For years, China and the EU have repeatedly declared to each other their recognition of the other’s important global role, committing to put their bilateral relations “on a commensurate footing” with their relations with other major partners. After 20 years, such commitments remain to be realized and their “comprehensive strategic partnership” set in stone. It is now time to take real action to set up a long-term legal framework to govern bilateral relations, as the first step towards a real strategic partnership. 

This means Beijing and Brussels should expedite their negotiations to sign the new Partnership and Co-operation Agreement, and update the 1985 agreement for economic and trade cooperation. Meanwhile, given the lack of momentum within the multilateral trading system to push forward trade liberalization and investment facilitation, China and the EU should take bold actions to step up their bilateral cooperation for two-way market opening. The bilateral investment agreement negotiations must be concluded as soon as possible, and the EU should seriously consider China’s offer, proposed more than once at the highest level, to start looking at the possibility of a bilateral free trade agreement.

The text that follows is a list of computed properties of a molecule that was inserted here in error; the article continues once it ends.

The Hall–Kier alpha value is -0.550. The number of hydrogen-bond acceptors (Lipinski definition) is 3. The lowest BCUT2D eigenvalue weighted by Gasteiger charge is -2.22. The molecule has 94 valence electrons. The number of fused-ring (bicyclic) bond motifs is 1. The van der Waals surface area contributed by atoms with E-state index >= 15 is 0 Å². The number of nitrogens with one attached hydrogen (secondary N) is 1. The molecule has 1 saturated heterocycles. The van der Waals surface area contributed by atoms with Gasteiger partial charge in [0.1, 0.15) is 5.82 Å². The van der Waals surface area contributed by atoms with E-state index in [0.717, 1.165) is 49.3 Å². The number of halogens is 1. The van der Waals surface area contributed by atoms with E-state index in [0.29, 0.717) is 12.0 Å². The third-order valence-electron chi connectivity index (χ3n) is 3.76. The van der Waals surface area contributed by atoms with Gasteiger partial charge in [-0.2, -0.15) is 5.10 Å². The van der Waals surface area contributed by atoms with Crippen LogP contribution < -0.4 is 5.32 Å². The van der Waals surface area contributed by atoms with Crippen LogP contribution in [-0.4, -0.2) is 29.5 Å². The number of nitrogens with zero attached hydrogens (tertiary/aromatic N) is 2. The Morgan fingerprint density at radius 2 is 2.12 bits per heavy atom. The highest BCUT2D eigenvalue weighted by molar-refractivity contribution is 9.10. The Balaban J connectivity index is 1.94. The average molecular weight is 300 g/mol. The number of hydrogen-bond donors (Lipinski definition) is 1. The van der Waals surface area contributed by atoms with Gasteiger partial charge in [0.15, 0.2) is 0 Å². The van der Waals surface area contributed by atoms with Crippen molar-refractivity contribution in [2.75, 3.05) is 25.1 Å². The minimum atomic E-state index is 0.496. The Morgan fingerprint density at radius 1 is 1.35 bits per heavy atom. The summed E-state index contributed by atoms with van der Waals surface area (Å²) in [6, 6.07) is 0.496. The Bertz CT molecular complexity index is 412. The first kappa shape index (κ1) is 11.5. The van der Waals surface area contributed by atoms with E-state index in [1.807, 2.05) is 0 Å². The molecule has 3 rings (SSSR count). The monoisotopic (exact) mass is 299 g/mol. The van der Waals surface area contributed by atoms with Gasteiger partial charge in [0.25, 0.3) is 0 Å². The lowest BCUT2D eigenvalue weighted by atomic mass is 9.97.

In numerous bilateral summit statements and policy papers, China and the EU committed to build up a “mature partnership”. Without a mature legal framework, their partnership can only go so far. Put simply, China and the EU have been falling in love for too long – now it’s time to put a ring on the finger.